Tag Archives: philosophising


In the last couple of weeks I’ve been to see the film ‘Bridesmaids’ twice. I enjoyed it equally both times – even though the audience the second time was abysmal, barely laughing or making their presence felt at all. I guess it’s what you could call ‘heartwarming’ (though that’s not a word I particularly like). And I realised that the reason I liked this movie so much, despite some ‘icky’ bits, is that it’s real. It’s a (romantic) comedy that’s not just about the jokes and the laughs and the happy end. It’s actually about realistic people, who are going through or have been through rough times, but who ultimately come out of it in a better place – or at any rate, on the road to that better place. They’re people, not caricatures. Yes, they’re exaggerated a bit – they have to be, for it to be a film – but at the end of the day they’re still recognizable. Rhodes, the policeman who desperately tries to be funny and never really gets there, who is sweet and caring but who also gets frustrated when his efforts go unnoticed. Lillian, the bride-to-be who gets swept up by the glamorous lifestyle of the boss’ wife. My personal favourite has got to be Megan, such an unconventional and refreshing character to see in a film – she’s big, she’s quirky, she tackles life with the utmost optimism and is not afraid of herself. In any other film, Megan would probably be a lesbian. But here, she’s unashamedly sexual, and it’s incredible to see. Some of her actions are quite cringeworthy, but not any more so than Annie’s when she throws herself at the womanizing Ted, who clearly doesn’t want anything other than casual sex.

That’s the thing about this movie. It shows one of the most frank depictions of sex that I know. Annie and Ted disagree over what to do, they switch positions a lot; Rita complains about the sex in her marriage, and candidly tells the girls she wants “balls in her face {on the bachelorette party}… to give her something to fantasise about for the rest of her life”; we even see mouselike Becca starting to come to terms with the fact that she does want sex, even if her husband doesn’t, and perhaps she should stand up for this. We need more films with this kind of attitude to sex. [Of course, it’s always described as ‘woman-oriented’ or ‘female-driven’, implying it’s aimed solely at a female audience, which I think is wrong; I’m positive that men would enjoy it just as much. Perhaps for different reasons, but they’d enjoy it nonetheless.] I hope people watch it and realise that it’s ok to be sexual, and that sexuality is unique to everyone. It’s not a film about sex, but it does have something to say on that topic, and kudos to the writers and producers for saying it.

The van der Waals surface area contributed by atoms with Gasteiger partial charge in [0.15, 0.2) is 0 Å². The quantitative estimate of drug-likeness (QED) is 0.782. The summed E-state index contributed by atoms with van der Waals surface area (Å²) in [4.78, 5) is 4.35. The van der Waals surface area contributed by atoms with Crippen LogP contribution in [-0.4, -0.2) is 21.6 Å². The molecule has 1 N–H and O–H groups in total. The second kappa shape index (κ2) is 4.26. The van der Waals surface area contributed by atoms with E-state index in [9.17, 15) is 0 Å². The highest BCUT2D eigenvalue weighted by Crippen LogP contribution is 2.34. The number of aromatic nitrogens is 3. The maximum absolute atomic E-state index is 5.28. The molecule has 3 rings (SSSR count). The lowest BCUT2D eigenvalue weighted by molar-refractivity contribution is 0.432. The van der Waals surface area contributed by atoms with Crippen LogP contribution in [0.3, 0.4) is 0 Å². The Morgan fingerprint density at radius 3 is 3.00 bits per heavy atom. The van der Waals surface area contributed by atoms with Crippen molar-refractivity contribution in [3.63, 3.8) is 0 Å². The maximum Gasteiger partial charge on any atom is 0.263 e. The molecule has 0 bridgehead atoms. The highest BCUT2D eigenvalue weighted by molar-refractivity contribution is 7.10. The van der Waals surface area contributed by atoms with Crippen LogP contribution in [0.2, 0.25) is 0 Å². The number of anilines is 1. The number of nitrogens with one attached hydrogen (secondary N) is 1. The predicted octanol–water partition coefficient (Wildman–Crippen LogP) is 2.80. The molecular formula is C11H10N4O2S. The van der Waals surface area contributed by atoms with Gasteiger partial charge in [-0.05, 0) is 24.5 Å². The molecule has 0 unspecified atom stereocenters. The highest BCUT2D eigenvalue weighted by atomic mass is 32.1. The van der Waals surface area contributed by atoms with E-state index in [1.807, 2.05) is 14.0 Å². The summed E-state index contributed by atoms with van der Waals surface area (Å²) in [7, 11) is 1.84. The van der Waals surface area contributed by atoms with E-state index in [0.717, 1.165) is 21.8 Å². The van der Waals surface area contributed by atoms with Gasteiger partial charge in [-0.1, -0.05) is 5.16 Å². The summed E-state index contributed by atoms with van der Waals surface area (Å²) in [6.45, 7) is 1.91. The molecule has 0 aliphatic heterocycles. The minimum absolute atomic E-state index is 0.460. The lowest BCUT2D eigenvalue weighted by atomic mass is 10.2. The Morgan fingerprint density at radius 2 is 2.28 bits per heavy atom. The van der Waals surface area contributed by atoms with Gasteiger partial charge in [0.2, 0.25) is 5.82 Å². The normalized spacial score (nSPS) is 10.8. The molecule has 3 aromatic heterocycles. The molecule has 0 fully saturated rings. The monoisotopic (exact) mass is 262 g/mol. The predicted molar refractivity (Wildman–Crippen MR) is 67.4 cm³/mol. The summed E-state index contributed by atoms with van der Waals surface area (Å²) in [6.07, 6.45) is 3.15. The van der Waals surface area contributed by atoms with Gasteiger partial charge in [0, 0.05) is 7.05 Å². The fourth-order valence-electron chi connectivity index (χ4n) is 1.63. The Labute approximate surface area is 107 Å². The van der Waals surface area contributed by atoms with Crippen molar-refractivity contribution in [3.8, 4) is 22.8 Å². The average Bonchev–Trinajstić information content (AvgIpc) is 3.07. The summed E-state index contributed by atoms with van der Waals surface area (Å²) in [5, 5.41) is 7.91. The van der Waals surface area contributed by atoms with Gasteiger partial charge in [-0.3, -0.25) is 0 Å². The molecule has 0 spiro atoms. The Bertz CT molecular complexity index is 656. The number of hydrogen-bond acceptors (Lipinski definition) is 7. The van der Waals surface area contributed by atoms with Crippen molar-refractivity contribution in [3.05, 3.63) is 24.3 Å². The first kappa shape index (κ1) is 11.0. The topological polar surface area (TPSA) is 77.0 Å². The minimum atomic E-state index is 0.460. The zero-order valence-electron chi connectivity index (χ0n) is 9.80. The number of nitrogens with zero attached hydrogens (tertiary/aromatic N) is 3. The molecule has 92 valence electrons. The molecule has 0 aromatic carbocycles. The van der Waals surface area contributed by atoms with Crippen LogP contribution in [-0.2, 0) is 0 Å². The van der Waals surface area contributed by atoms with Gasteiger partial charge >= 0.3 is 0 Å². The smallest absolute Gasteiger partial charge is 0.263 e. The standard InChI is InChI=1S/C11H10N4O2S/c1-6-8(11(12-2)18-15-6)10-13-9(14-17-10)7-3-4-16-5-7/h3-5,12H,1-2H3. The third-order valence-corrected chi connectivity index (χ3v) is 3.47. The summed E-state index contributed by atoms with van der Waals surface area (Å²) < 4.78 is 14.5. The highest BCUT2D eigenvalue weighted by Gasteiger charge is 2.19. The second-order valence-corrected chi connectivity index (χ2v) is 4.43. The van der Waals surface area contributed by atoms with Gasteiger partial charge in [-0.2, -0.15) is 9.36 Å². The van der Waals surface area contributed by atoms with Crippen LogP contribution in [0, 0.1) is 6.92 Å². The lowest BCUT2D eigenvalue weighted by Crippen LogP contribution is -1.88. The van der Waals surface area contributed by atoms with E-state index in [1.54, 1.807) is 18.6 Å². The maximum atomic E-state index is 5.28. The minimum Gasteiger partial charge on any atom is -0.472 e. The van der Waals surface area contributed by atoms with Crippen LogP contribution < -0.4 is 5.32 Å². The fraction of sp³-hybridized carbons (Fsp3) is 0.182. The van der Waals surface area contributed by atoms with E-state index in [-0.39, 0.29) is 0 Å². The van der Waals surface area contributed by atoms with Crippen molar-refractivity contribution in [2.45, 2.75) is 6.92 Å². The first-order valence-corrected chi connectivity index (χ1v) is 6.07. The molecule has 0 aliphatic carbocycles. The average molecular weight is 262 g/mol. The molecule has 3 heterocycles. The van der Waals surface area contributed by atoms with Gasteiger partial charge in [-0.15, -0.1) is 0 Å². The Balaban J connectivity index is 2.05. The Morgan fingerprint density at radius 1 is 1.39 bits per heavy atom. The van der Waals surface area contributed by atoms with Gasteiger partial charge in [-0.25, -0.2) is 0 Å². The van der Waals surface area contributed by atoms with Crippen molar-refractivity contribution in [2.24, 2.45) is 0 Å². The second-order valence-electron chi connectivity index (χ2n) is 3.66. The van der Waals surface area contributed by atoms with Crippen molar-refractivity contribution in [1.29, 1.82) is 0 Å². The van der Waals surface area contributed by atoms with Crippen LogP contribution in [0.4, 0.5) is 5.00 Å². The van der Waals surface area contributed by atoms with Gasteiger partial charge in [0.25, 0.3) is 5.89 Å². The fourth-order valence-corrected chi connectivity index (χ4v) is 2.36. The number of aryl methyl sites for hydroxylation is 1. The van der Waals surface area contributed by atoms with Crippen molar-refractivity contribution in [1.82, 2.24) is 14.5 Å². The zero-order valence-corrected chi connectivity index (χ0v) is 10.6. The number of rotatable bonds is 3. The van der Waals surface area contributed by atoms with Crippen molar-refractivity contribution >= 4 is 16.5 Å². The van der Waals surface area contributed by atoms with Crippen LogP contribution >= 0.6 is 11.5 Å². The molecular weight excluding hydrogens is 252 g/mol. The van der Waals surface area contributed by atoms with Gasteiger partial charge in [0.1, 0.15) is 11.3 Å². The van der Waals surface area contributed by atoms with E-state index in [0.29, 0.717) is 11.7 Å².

I feel like my country, the country I was born in and have spent the larger portion of my life in, the country I have got to know so much more intimately this last year, is imploding, falling in on itself, and its people can’t see the wood for the trees. Strikes help noone; protests and demonstrations help noone. Lashing out at the police or journalists or those people desperately trying to put things to rights, to get Greece back on her feet, is not a solution. We should be gritting our teeth collectively and doing our best to get on with things. We should be working together, not fighting with each other. I just wish people were less short-sighted.

That being said, the rest of the world needs to chip in too. There is a lot wrong with Greece, with her people, but that doesn’t mean that they should just be left to drown. From a purely human perspective, we owe it to people in need to lend them a hand. And if people elsewhere put a little more thought into it, they would realise that it’s in their own interests to help Greece out. Because, frankly, bailing Greece out is vastly cheaper than the potential economic catastrophe that could ensue if they’re allowed to go down. It would have pretty far-reaching consequences. And that’s the last thing the world needs right now, surely? As far as I’m concerned, it just makes sense to try and prevent that. But I suppose some people can’t see beyond here and now, and all that matters is that their money is in their little paws.